November 15, 2007
One of the goals of the STAR-LITE cruise is to collect, when possible, biopsy samples from the dolphin and whale species that we come across during the ship transects. The samples are conducted to gather genetic information about the various schools of dolphins and whales in the Eastern Tropical Pacific that may be impacted by the tuna fishery in the area. The primary samples taken are ones that are directly impacted by the fisheries. The secondary samples are ones taken of "species of interest" such as blue whales, beaked whales, fin whales, and humpback whales.
In a previous journal entry, I explained how the samples are taken. There are scientists that are positioned at the bow if the schools are coming close to the ship with crossbows and the biopsy darts.
I got to see them in action! We had a large school of approximately 40 spotted dolphins which were bow riding, giving the scientists as great opportunity to gather a biopsy sample. There was a scientist on either side of the bow taking aim at the dolphin as they came to the surface. Juan Carlos was successful! He got the sample back onboard and continued attempts for another sample. The process is pretty tricky because the ship is moving, the animals are moving, as well as the wind blowing. All things need to align to collect the samples. The dolphin in this area are not "fond" of large ships because of the tuna boats so when one gets close, the challenge begins!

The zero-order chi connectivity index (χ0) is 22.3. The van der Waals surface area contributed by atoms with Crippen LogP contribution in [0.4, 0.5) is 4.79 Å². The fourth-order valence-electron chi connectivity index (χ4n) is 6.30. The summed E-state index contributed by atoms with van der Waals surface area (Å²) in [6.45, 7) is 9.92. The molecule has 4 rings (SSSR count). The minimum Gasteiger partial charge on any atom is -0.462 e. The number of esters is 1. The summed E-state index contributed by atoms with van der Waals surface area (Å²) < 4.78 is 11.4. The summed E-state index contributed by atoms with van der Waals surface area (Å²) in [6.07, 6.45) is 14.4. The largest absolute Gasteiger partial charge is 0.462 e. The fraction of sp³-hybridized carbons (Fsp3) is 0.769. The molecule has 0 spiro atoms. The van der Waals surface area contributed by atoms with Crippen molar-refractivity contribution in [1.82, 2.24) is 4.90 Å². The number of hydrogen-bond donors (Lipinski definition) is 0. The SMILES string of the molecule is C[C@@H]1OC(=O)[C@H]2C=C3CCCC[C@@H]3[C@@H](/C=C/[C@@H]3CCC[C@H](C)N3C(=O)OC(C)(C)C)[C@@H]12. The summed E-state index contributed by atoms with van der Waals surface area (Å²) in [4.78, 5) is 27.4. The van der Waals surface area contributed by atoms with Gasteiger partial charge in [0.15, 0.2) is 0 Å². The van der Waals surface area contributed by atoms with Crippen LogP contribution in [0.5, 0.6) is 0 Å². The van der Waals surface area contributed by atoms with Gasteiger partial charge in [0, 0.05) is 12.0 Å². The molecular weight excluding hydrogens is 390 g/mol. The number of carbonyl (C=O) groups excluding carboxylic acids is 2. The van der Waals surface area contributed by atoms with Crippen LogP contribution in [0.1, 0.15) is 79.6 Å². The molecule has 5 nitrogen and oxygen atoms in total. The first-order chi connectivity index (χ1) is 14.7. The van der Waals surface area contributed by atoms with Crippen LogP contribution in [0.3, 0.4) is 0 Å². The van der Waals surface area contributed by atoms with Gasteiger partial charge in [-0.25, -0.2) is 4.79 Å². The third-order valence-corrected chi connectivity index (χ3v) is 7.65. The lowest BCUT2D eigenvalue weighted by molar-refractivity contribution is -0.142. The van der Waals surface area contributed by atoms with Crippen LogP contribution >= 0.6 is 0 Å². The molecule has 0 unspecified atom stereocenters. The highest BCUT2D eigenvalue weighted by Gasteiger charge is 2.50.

The school of dolphin finally drifted on their way and he took the sample into the wet lab to prepare for future study on shore. He took the sample, put it in a small vial and stored it in a freezer which is kept at -80 degrees C which will keep the DNA in the sample from denaturing before we get it back to land.
This was the first one taken during this leg and it was great to be able to witness it!
Marine Science Questions:
1. What can DNA samples tell us about the dolphins in this area?
2. Compare and contrast the spotted dolphin in the ETP to the bottlenose dolphins that are in the Gulf of Mexico.